Our guide to the island with a starring role in the new Abba jukebox movie. How can you resist it, asks James Stewart
Cast your mind back a decade and you may recall Mamma Mia! the movie. How we gasped at Meryl Streep being goofy as the heroine, Donna. How we winced at Pierce Brosnan’s singing. Well, here we go again: the cinematic Abba jukebox is returning to British screens next month.
Critics may well slate the plot of this prequel/sequel mash-up. Frankly, who cares? The original cast ham it up again alongside additions such as Lily James, who plays Young Donna in the prequel bit. There are Abba bangers such as Waterloo and When I Kissed the Teacher. Cher sings Fernando.
The real star, though, is Vis, the Croatian island that represents the fictional Greek island of Kalokairi (instead of the actual Greek one where they filmed last time, Skopelos). Last September, the cast danced, sang, swam and snogged on Vis for a month. Now it’s your turn.
Should you take a chance on it this summer? Absolutely. The Yugoslav navy kept Vis to itself until 1989, so the island, 30 miles from mainland Croatia, remains a low-key, boho sort of place. There are no large hotels. Most of the interior is vineyards or pine-scrubbed hills. Restaurants source their ingredients from some of Europe’s cleanest seas. There’s not much to do, but in a good way. Just make sure you book. If it gets the surge in visitors that Skopelos did 10 years ago, 2018 is going to be busy.
In the film, Cher arrives by helicopter. You’ll need £1,500 per couple to do likewise, from Split airport (visvillas.com), so you may decide the ferry from Split is a better option. No great hardship, because Jadrolinija’s three car ferries a day are like mini cruises for the price of a snack (2½ hours; from £6.40, one-way; jadrolinija.hr). Book if you’re going in a rental car. If you can bear to be indoors, the daily catamaran is an hour faster.
Either way, you’ll dock at the wharf where Bill (played by Stellan Skarsgard) and Harry (Colin Firth) are reunited: same promenade of palm trees, and possibly the same old boys in the harbour cafes. (Locals cashed in as extras.) This is Vis Town, a lovely arc of sunbaked stone that’s barely a town, yet is the island’s capital.
Turn left from the wharf and you’re in the historic core. The movie stages a market in its pretty square, Trg Karolina. Do continue round the bay to noodle through the Kut district. It’s Vis Town at its bohemian best, all narrow lanes and nicely dilapidated Renaissance palaces, a legacy of 16th-century merchant settlers. Go right from the wharf and you’ll pass the ruins of the mosaiced Roman baths. Vis’s antique Greek sculpture is tucked away in the archaeological museum (£2.35).
Then climb the hill to Fort George (fortgeorgecroatia.com), built by the British in the early 19th century — it’s named after George III — and now a fantastic bar/restaurant/event space. The owners are throwing parties beneath the stars every Tuesday — bound to be at least one Abba anthem.
Most coastal scenes were shot near Komiza, the island’s loveliest harbour, on the other side of the town. The focus was the wild coastline to the northwest, around shingly Barjoska Bay. The crew staged a show-stopping musical number on the tiny wharf. Colin Firth dad-danced.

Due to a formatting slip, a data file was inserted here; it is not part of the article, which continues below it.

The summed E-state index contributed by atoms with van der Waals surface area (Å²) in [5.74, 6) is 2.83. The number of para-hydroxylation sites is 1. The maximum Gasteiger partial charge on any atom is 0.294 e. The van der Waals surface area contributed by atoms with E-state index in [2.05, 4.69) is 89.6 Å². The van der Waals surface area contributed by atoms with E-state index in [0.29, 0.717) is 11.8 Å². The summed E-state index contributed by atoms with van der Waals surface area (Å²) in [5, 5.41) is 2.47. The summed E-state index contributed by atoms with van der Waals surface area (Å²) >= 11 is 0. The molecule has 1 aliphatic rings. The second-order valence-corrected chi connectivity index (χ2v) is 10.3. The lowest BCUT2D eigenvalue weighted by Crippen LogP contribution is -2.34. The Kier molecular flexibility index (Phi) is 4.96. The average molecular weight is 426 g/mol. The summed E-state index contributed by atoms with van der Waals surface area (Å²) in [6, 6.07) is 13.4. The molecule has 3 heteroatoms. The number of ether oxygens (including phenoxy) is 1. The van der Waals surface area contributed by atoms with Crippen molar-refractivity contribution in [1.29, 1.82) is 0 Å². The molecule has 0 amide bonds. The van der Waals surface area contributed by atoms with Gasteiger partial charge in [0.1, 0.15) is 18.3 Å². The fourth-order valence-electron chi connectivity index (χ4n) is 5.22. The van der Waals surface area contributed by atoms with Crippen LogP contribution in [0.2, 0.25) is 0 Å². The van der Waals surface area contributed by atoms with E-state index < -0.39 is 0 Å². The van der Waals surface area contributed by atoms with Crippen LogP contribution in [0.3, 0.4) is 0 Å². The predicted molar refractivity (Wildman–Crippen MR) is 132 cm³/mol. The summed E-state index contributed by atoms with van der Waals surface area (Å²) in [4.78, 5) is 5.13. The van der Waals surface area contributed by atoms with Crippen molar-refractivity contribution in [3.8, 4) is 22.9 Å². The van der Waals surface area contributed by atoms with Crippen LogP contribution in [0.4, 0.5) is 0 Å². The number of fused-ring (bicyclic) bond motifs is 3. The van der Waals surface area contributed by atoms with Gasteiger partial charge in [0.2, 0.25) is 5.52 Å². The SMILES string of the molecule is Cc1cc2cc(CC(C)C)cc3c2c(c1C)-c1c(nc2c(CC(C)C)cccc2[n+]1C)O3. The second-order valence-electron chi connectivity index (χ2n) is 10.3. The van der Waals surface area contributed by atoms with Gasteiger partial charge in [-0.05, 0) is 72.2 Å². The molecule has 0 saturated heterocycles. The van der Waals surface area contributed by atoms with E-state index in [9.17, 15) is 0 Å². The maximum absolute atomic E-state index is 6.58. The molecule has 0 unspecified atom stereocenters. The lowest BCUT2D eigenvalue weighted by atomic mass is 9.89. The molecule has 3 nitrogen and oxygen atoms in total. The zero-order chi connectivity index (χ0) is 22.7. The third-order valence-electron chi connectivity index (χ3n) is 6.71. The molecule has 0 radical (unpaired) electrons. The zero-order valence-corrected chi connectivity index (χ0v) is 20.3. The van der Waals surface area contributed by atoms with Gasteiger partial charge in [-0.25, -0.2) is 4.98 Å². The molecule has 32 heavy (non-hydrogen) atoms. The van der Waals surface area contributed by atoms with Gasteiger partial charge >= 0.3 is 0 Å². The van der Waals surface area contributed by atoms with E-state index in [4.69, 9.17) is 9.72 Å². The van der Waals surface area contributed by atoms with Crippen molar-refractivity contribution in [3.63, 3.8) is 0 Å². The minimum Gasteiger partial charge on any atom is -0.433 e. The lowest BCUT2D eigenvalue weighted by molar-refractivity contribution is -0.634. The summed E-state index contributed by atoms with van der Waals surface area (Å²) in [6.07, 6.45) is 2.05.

You’re here for sparkling seas that no Instagram filter can improve on, and the scent of pine and rosemary. A taxi boat from Komiza costs £6; or, if you’re feeling intrepid, drive the dirt track, pluming dust like Sophie (Amanda Seyfried) in her old blue Land Rover.
Location scouts loved Stiniva beach’s natural amphitheatre of cliffs. Filming out of season, they didn’t have to contend with the mid-morning boat tours arriving from neighbouring islands such as Hvar. Nor will you if you go early, then move on to quieter Ruda or Srebrna bays, both near Rukavac. Better still, charter a motorboat through the Navigator agency and drop anchor in your own little bit of paradise (£190 a day; navigator.hr).
I’d also recommend visiting sandy Stoncica beach, east of Vis Town. Then go again. And again. Pierce Brosnan went at least five times for its restaurant, Konoba Stoncica. It’s rustic and casual, just a few picnic tables by the sea and the morning catch sizzling over embers (mains from £11; konoba-stoncica.com). Other cast-approved options include Pojoda, in Kut, where Zoran Brajcic cooks up island favourites such as squid stew with lentils and barley (mains from £10).
Where to stay? Vis Villas is the chicest rental agency, and Seyfried stayed in its gorgeous seven-bedroom Palazzo Kut (from £693 a night). Firth was in the smart five-bedroom Villa Serena (from £377 a night; visvillas.com). Young Donna’s artfully shabby shack behind Barjoska was a film set, but the two-bedroom Serenity Bay Villa comes close: a dreamy renovated fisherman’s house on a quiet bay (from £1,045 a week; croatianvillaholidays.com).
A last thought: Young Donna comes to Kalokairi “to make some memories”. What she really seeks is what Croatians come for: pomalo, Croatian for living slowly, free from time constraints.
Enjoy it, but a word of advice: ask before you dance on any tables.
Source: Sunday Times0